The many facets of chilled ceilings and beams
David Leatherbarrow considers how radiant chilled ceiling and chilled beam solutions can help deliver the cooling performance required to combat the heat loads and provide for the demands of productive working environments in buildings today.
Specification of many air-conditioning products is based on performance criteria — with key factors such as minimising energy running costs and reducing carbon emissions balanced against this. Yet to maximise property value and lease-out opportunity, occupant comfort has become a major consideration, whilst answering demands for energy efficient solutions.
All buildings have different requirements, and it is the role of a design engineer to select the most cost-effective and energy-efficient solution to achieve legislative or ratings stipulations — and to answer specific occupant comfort needs. In addition, room-comfort solutions fitted now may need to accommodate future layout requirements, including demountable partitioning, and this is also a consideration at specification stage.
In recent years, radiant chilled ceilings have emerged as an alternative to traditional air-conditioning systems. These solutions radiate cooling downwards and provide quiet, draught-free comfort cooling.
Increased noise levels in any environment can affect workers’ productivity by creating an uncomfortable and disruptive workplace. The same is true for educational buildings, where the importance of good acoustics for a good learning environment has long been recognised.
From below, chilled-ceiling systems look the same as a suspended metal ceiling, but chilled-ceiling panels house a cooling element in the rear of the ceiling tile and use water as the cooling medium. The ‘coolth’ is provided by means of radiation (as opposed to convection), which means there is no perceptible air movement. Occupants and surfaces benefit from the cooling in the first instance, which subsequently leads to a reduction in the air temperature of the occupied space.
With the link between occupant comfort and productivity being a core consideration, chilled ceilings also have an advantage in being unobtrusive. They can free up valuable office space for occupation and use. This benefit is often overlooked, but is of increasing importance as space provision, particularly in offices, demands that the use of the floorplate is maximised for cost efficiencies to be realised.
Further, as refurbishment projects take centre stage, chilled ceilings can be installed with voids less than 100 mm deep because ductwork is not needed. This is particularly relevant when refurbishing buildings from the 1960s and 1970s, where space between floors and ceilings is at a premium.
Two projects illustrate this point.
SAS CoolCeil chilled ceilings were specified throughout the six floors of a prestigious development in the heart of Dublin’s central business district. Irish architects Burke Kennedy Doyle & Associates specified these chilled ceilings throughout the six floors. Homan O’Brien Associates was the M&E consultant for the project.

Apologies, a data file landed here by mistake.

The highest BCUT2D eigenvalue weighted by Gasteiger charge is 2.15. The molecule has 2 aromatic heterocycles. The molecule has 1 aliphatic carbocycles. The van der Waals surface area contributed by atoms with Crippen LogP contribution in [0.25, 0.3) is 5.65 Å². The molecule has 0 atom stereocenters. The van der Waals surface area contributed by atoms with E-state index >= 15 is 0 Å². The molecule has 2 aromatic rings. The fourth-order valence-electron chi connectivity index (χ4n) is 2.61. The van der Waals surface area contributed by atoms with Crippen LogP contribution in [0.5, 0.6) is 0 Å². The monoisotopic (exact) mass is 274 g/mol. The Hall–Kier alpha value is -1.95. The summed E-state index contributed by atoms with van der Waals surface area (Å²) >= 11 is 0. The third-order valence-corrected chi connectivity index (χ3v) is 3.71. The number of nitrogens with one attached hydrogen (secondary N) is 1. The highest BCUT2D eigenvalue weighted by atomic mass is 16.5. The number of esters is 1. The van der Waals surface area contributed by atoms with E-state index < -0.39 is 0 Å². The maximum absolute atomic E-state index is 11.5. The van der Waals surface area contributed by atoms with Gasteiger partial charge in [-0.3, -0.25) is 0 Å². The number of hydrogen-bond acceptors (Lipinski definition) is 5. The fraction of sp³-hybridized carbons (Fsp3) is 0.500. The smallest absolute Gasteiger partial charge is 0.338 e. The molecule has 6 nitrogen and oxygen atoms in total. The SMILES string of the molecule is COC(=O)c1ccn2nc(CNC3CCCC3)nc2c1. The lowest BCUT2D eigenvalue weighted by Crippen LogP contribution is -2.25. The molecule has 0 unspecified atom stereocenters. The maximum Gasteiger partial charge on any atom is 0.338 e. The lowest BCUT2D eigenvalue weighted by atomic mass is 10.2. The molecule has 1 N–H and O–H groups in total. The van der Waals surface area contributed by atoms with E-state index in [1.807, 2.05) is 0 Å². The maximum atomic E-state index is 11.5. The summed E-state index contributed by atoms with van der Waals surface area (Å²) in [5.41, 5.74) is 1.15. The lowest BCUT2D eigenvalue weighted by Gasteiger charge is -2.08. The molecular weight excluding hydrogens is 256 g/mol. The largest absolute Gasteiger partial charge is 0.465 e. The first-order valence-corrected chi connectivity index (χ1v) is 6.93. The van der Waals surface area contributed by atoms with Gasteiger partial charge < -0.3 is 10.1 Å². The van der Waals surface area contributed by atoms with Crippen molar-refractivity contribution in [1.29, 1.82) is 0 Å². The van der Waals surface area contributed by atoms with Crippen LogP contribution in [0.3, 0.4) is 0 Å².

The existing building had a low floor-to-ceiling height compared with modern buildings, and the developers wanted to maximise the feeling of height within the space. An cooling solution was required to allow a finished floor-to-ceiling height of 2700 mm with only an 85 mm zone available below the coffered slab.
Similarly the headquarters building of Vodafone in Oporto, Portugal uses 2000 m2 of SAS International radiant chilled ceilings to deliver comfort cooling in the an energy-efficient way and minimise the building’s CO2 emissions, and for a flexible design choice.
Pedro Albuquerque, mechanical engineer for the HVAC project for Vodafone Oporto commented that in a building where façades guarantee a well controlled heat gain and loss, the installation of chilled ceilings arose as the choice for an ‘invisible’ cooling/heating air-treatment solution that was highly flexible in the planning of the inner space.
Chilled beams can also be installed with chilled ceilings. Passive beams use natural convection. As warm air rises in the occupied space, it is drawn through the beam, which is fitted with pipes carrying cooled water. The warm air is cooled before returning downwards into the space. Fresh air can be introduced via a floor-based ventilation system or ceiling diffusers. A passive chilled beam provides 130 W/m² cooling capacity whilst an active chilled beam provides 150 W/m².
With recent changes to Part L, where the regulations surrounding the limitation of solar gain in the Summer have been altered to allow for a more equal playing field between mechanically and naturally ventilated buildings, there is now room for innovation when looking at cooling options.
In another new head-office development in the UK, a chilled ceiling system from SAS International is combined with passive chilled beams at the building's perimeter to offset further solar gain. By having the perimeter beams separate from the actual ceiling panels, the system is able to offset solar loads that many other cooling systems cannot handle due to lack of cooling output.
Lighting, public-address systems, smoke detection, passive infra-red sensors and other building services can be integrated within a chilled ceiling or beam. Elements are manufactured to encompass each integrated service and ensure cooling outputs are not compromised.
The use of chilled beams or chilled ceilings shows that engineers can satisfy the thermal, aural and visual comfort of the occupants at the same time as providing a cost-effective and energy-efficient solution that will satisfy both occupants and developers.
David Leatherbarrow is with SAS International.